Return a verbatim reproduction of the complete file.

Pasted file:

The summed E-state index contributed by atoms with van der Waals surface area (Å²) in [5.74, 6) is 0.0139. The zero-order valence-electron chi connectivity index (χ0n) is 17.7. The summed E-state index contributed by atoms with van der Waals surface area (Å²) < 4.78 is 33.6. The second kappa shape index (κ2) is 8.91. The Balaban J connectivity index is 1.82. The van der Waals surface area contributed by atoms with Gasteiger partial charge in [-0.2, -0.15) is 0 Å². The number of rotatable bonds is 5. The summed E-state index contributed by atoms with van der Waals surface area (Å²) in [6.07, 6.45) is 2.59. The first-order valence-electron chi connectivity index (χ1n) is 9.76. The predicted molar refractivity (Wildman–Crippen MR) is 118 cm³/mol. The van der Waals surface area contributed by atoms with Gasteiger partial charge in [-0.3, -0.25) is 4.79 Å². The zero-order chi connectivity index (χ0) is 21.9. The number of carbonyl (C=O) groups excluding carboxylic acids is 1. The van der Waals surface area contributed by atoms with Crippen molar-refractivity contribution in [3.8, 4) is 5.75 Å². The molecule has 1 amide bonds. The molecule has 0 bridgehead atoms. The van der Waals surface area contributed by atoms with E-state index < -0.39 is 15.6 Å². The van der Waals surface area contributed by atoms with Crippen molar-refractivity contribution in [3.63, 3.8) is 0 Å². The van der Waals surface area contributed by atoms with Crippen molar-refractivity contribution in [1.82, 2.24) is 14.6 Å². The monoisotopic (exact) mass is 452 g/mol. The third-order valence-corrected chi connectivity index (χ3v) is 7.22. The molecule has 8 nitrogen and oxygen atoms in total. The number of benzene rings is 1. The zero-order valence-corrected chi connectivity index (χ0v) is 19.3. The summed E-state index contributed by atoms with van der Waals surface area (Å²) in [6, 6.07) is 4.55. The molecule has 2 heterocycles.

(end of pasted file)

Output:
The summed E-state index contributed by atoms with van der Waals surface area (Å²) in [5.74, 6) is 0.0139. The zero-order valence-electron chi connectivity index (χ0n) is 17.7. The summed E-state index contributed by atoms with van der Waals surface area (Å²) < 4.78 is 33.6. The second kappa shape index (κ2) is 8.91. The Balaban J connectivity index is 1.82. The van der Waals surface area contributed by atoms with Gasteiger partial charge in [-0.2, -0.15) is 0 Å². The number of rotatable bonds is 5. The summed E-state index contributed by atoms with van der Waals surface area (Å²) in [6.07, 6.45) is 2.59. The first-order valence-electron chi connectivity index (χ1n) is 9.76. The predicted molar refractivity (Wildman–Crippen MR) is 118 cm³/mol. The van der Waals surface area contributed by atoms with Gasteiger partial charge in [-0.3, -0.25) is 4.79 Å². The zero-order chi connectivity index (χ0) is 21.9. The number of carbonyl (C=O) groups excluding carboxylic acids is 1. The van der Waals surface area contributed by atoms with Crippen molar-refractivity contribution in [3.8, 4) is 5.75 Å². The molecule has 1 amide bonds. The molecule has 0 bridgehead atoms. The van der Waals surface area contributed by atoms with E-state index < -0.39 is 15.6 Å². The van der Waals surface area contributed by atoms with Crippen molar-refractivity contribution in [3.63, 3.8) is 0 Å². The van der Waals surface area contributed by atoms with Crippen molar-refractivity contribution in [1.82, 2.24) is 14.6 Å². The monoisotopic (exact) mass is 452 g/mol. The third-order valence-corrected chi connectivity index (χ3v) is 7.22. The molecule has 8 nitrogen and oxygen atoms in total. The number of benzene rings is 1. The zero-order valence-corrected chi connectivity index (χ0v) is 19.3. The summed E-state index contributed by atoms with van der Waals surface area (Å²) in [6, 6.07) is 4.55. The molecule has 2 heterocycles.